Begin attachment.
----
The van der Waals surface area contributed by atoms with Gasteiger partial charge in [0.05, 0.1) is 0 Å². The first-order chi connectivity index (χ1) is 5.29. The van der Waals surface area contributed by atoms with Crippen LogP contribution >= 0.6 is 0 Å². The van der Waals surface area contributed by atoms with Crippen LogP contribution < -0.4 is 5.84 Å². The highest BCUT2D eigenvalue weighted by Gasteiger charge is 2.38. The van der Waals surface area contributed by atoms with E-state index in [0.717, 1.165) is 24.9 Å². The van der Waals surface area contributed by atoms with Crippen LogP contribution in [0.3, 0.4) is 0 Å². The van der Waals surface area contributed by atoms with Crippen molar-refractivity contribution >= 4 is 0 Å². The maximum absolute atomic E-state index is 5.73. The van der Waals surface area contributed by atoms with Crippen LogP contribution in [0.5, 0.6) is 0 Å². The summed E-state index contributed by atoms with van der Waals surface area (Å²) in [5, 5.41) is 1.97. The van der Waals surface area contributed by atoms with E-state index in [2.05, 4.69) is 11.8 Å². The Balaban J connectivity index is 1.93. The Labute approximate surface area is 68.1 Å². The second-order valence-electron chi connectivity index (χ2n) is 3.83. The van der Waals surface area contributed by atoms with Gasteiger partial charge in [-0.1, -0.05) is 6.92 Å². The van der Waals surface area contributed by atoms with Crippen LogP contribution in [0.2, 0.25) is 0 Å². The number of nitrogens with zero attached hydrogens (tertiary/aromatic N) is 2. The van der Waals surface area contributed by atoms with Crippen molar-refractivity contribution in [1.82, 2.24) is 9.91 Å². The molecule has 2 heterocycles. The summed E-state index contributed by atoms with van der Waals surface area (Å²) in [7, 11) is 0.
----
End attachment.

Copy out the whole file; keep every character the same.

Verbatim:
The van der Waals surface area contributed by atoms with Gasteiger partial charge in [0.05, 0.1) is 0 Å². The first-order chi connectivity index (χ1) is 5.29. The van der Waals surface area contributed by atoms with Crippen LogP contribution >= 0.6 is 0 Å². The van der Waals surface area contributed by atoms with Crippen LogP contribution < -0.4 is 5.84 Å². The highest BCUT2D eigenvalue weighted by Gasteiger charge is 2.38. The van der Waals surface area contributed by atoms with E-state index in [0.717, 1.165) is 24.9 Å². The van der Waals surface area contributed by atoms with Crippen LogP contribution in [0.3, 0.4) is 0 Å². The van der Waals surface area contributed by atoms with Crippen molar-refractivity contribution >= 4 is 0 Å². The maximum absolute atomic E-state index is 5.73. The van der Waals surface area contributed by atoms with Crippen LogP contribution in [0.5, 0.6) is 0 Å². The summed E-state index contributed by atoms with van der Waals surface area (Å²) in [5, 5.41) is 1.97. The van der Waals surface area contributed by atoms with E-state index in [2.05, 4.69) is 11.8 Å². The Balaban J connectivity index is 1.93. The Labute approximate surface area is 68.1 Å². The second-order valence-electron chi connectivity index (χ2n) is 3.83. The van der Waals surface area contributed by atoms with Gasteiger partial charge in [-0.1, -0.05) is 6.92 Å². The van der Waals surface area contributed by atoms with Crippen LogP contribution in [0.2, 0.25) is 0 Å². The number of nitrogens with zero attached hydrogens (tertiary/aromatic N) is 2. The van der Waals surface area contributed by atoms with Crippen molar-refractivity contribution in [1.82, 2.24) is 9.91 Å². The molecule has 2 heterocycles. The summed E-state index contributed by atoms with van der Waals surface area (Å²) in [7, 11) is 0.